Table 3. Drug loading capacity of formula 1.

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Figure 2. Visual appearance of optimal SNEDDS formula containing a varied amount of 1-(2,5-dihydroxyphenyl)-3-pyridine-2-yl-propenone the amount of drug from a to f were 2–7 mg, respectively. Sedimentation was found after the addition of 7 mg drug/g SNEDDS (f1).

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Based on the results, the increase in drug concentration also caused an increment in the zeta potential of the emulsified SNEDDS, as shown in Table 3. This was probably due to the interaction between the functional groups of the compound 1-(2,5-dihydroxyphenyl)-3-pyridine-2-yl-propenone and those of other excipients. Zhang [31] revealed that there was a difference in the zeta potential value between the blank nanoemulsion and the other variant containing curcumin. It was assumed that this was caused by the formation of intermolecular hydrogen bonds between the hydroxyl groups in curcumin and some other related groups containing oxygen or nitrogen atoms in surfactants, cosurfactants, and oils, thereby causing changes in the surface charge of the nanoemulsion globules. Zeta potential is the electrostatic potential found on the surface of the nanoparticles [28]. Furthermore, its value played a significant role in stabilizing nanoformulation. Based on previous findings, values above ±20 mV were acceptable, indicating the presence of a high repulsive force between oil droplets that prevents coalescence and destabilization of the system [29,30]. The zeta potential value of the optimized SNEDDS was lower than 20 mV (−08.23 to −19.11 mV), but it was inaccurate to conclude that the emulsion formed by the optimized SNEDDS was not physically stable. Tween 80, a nonionic surfactant, was provided along with steric without an electrostatic barrier between oil droplets to prevent the system from aggregating, which lowered the zeta potential [31]. The negative value obtained in F1 can be attributed to the presence of some anionic impurities in the surfactant, such as free fatty acids, as well as the adsorption of anionic species from the water, including hydroxyl ions to the droplet surfaces. It was also caused by the charge of encapsulated drug, 1-(2,5-dihydroxyphenyl)-3-pyridine-2-yl-propenone, which has a hydroxyl group in its structure [32,33]. Based on globule size, PDI, and zeta potential, F1 with a maximum loading of 6 mg was selected as the best formula and subjected to anticancer activity evaluation. The summarized physical characteristics of F1 are presented in Table 4.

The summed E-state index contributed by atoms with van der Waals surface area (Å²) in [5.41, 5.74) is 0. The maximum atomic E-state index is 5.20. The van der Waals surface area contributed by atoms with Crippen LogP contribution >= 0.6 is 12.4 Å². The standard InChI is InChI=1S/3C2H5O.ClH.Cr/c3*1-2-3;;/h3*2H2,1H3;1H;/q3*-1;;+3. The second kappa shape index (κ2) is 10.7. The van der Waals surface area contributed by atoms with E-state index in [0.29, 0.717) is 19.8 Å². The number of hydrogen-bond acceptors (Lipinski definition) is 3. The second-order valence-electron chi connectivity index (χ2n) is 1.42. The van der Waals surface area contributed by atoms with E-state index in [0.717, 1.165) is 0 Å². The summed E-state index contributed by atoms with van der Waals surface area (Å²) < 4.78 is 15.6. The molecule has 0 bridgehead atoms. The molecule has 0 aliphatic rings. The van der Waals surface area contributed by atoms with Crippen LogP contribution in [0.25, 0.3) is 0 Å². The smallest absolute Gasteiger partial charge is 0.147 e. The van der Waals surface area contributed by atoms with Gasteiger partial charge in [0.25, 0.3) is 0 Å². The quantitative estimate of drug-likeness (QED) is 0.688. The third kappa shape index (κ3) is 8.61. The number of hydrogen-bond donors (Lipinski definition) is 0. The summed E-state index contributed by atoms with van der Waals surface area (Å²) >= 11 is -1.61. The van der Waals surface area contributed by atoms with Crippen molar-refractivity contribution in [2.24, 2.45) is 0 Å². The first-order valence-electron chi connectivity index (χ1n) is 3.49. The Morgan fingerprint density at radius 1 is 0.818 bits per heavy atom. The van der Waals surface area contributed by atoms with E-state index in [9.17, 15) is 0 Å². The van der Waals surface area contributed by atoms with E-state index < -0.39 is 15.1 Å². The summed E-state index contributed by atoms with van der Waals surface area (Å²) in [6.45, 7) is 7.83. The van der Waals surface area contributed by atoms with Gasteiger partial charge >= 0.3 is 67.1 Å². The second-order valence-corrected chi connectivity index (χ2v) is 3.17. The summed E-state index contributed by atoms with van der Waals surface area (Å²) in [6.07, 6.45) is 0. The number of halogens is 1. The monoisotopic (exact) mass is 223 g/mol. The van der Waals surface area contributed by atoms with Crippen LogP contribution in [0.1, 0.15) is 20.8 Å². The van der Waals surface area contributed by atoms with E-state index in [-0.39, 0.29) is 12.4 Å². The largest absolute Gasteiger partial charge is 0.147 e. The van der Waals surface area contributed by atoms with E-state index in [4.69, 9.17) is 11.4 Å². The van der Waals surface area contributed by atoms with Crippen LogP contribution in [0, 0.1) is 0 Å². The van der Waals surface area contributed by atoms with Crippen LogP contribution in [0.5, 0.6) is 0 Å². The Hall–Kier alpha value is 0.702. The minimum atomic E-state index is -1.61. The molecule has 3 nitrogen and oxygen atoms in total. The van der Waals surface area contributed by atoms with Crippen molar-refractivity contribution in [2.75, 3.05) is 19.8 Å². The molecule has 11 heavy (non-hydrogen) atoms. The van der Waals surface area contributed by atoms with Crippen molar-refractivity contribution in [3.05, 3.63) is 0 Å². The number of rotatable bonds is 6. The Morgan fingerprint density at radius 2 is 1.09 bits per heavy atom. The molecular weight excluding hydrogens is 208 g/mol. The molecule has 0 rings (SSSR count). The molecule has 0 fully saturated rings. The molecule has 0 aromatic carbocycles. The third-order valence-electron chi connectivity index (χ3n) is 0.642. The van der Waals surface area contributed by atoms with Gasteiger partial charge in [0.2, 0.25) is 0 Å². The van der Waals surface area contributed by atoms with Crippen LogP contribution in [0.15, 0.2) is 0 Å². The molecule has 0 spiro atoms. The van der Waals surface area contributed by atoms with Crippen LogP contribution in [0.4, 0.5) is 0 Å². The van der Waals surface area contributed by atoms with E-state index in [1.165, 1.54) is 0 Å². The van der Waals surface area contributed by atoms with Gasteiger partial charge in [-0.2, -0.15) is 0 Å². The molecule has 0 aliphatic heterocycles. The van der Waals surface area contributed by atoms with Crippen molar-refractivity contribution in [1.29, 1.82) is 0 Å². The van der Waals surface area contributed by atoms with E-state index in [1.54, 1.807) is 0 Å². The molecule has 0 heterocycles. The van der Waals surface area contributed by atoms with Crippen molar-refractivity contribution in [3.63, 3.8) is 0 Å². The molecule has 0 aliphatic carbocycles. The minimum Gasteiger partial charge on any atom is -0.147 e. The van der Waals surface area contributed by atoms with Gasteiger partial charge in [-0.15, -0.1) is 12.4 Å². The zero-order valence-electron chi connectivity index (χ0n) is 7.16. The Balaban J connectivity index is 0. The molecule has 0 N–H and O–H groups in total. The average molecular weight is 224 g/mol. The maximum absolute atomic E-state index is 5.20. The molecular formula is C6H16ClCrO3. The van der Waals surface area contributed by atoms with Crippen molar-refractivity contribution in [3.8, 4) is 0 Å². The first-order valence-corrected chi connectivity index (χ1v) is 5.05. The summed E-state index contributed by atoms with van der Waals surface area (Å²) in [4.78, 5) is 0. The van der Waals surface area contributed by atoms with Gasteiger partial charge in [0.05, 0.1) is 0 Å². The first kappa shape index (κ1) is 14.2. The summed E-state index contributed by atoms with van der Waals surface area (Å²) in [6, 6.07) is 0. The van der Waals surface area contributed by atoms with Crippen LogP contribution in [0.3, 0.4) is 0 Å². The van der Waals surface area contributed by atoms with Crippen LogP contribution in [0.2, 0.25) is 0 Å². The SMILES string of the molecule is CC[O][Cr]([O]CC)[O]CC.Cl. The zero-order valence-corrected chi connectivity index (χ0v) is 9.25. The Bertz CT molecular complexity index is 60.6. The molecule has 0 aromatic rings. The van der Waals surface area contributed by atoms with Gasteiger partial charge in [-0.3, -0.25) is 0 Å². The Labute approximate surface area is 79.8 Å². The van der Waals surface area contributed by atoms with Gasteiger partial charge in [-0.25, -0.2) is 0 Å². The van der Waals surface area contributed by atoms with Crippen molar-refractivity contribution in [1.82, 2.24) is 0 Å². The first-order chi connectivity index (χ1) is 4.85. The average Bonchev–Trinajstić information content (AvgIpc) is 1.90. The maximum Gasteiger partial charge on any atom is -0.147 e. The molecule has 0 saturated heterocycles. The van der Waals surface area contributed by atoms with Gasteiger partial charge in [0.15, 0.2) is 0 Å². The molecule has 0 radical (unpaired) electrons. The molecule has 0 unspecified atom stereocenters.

Effect of SNEDDS treatment on MCF-7 viability assay